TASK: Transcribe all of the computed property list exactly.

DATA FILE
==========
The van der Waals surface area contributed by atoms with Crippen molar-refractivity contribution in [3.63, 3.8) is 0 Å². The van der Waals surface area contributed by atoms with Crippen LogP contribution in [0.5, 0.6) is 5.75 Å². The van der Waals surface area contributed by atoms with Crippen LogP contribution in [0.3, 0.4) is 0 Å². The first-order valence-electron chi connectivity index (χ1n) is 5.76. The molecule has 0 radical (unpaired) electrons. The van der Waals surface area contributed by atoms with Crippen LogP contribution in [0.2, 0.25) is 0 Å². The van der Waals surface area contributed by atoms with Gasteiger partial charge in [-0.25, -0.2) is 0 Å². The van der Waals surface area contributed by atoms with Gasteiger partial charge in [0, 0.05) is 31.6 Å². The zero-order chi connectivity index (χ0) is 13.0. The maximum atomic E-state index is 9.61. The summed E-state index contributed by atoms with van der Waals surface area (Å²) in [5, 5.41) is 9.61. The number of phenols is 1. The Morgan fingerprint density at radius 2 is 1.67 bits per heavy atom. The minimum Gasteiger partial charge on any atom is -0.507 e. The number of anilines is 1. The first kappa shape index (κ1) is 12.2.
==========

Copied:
The van der Waals surface area contributed by atoms with Crippen molar-refractivity contribution in [3.63, 3.8) is 0 Å². The van der Waals surface area contributed by atoms with Crippen LogP contribution in [0.5, 0.6) is 5.75 Å². The van der Waals surface area contributed by atoms with Crippen LogP contribution in [0.3, 0.4) is 0 Å². The first-order valence-electron chi connectivity index (χ1n) is 5.76. The molecule has 0 radical (unpaired) electrons. The van der Waals surface area contributed by atoms with Crippen LogP contribution in [0.2, 0.25) is 0 Å². The van der Waals surface area contributed by atoms with Gasteiger partial charge in [-0.25, -0.2) is 0 Å². The van der Waals surface area contributed by atoms with Gasteiger partial charge in [0, 0.05) is 31.6 Å². The zero-order chi connectivity index (χ0) is 13.0. The maximum atomic E-state index is 9.61. The summed E-state index contributed by atoms with van der Waals surface area (Å²) in [5, 5.41) is 9.61. The number of phenols is 1. The Morgan fingerprint density at radius 2 is 1.67 bits per heavy atom. The minimum Gasteiger partial charge on any atom is -0.507 e. The number of anilines is 1. The first kappa shape index (κ1) is 12.2.